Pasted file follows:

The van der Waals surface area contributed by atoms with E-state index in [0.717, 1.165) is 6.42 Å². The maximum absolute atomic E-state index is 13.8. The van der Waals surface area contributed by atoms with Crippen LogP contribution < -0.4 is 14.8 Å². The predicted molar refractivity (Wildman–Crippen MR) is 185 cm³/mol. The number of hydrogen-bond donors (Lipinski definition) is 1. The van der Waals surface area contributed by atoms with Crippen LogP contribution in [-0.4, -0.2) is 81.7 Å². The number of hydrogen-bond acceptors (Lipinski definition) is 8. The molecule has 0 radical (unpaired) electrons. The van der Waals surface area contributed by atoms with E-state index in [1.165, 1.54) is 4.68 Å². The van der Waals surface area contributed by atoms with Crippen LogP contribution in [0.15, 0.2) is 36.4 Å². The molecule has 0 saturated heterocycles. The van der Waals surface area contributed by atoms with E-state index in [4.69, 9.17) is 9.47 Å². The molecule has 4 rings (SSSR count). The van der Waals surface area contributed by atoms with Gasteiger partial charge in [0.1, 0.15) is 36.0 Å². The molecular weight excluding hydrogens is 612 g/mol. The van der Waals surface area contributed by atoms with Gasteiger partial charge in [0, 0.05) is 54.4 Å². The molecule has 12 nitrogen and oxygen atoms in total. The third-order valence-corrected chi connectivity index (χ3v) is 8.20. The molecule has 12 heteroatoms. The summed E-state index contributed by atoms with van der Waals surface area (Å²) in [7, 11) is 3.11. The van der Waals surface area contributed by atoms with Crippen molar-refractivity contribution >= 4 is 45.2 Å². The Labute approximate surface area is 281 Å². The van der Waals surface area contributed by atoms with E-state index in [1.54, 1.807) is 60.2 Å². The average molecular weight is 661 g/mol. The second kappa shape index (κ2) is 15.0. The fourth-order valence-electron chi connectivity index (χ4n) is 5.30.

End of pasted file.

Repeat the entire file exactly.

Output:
The van der Waals surface area contributed by atoms with E-state index in [0.717, 1.165) is 6.42 Å². The maximum absolute atomic E-state index is 13.8. The van der Waals surface area contributed by atoms with Crippen LogP contribution < -0.4 is 14.8 Å². The predicted molar refractivity (Wildman–Crippen MR) is 185 cm³/mol. The number of hydrogen-bond donors (Lipinski definition) is 1. The van der Waals surface area contributed by atoms with Crippen LogP contribution in [-0.4, -0.2) is 81.7 Å². The number of hydrogen-bond acceptors (Lipinski definition) is 8. The molecule has 0 radical (unpaired) electrons. The van der Waals surface area contributed by atoms with E-state index in [1.165, 1.54) is 4.68 Å². The van der Waals surface area contributed by atoms with Crippen LogP contribution in [0.15, 0.2) is 36.4 Å². The molecule has 0 saturated heterocycles. The van der Waals surface area contributed by atoms with E-state index in [4.69, 9.17) is 9.47 Å². The molecule has 4 rings (SSSR count). The van der Waals surface area contributed by atoms with Gasteiger partial charge in [0.1, 0.15) is 36.0 Å². The molecular weight excluding hydrogens is 612 g/mol. The van der Waals surface area contributed by atoms with Gasteiger partial charge in [0, 0.05) is 54.4 Å². The molecule has 12 nitrogen and oxygen atoms in total. The third-order valence-corrected chi connectivity index (χ3v) is 8.20. The molecule has 12 heteroatoms. The summed E-state index contributed by atoms with van der Waals surface area (Å²) in [7, 11) is 3.11. The van der Waals surface area contributed by atoms with Crippen molar-refractivity contribution >= 4 is 45.2 Å². The Labute approximate surface area is 281 Å². The van der Waals surface area contributed by atoms with E-state index in [1.54, 1.807) is 60.2 Å². The average molecular weight is 661 g/mol. The second kappa shape index (κ2) is 15.0. The fourth-order valence-electron chi connectivity index (χ4n) is 5.30.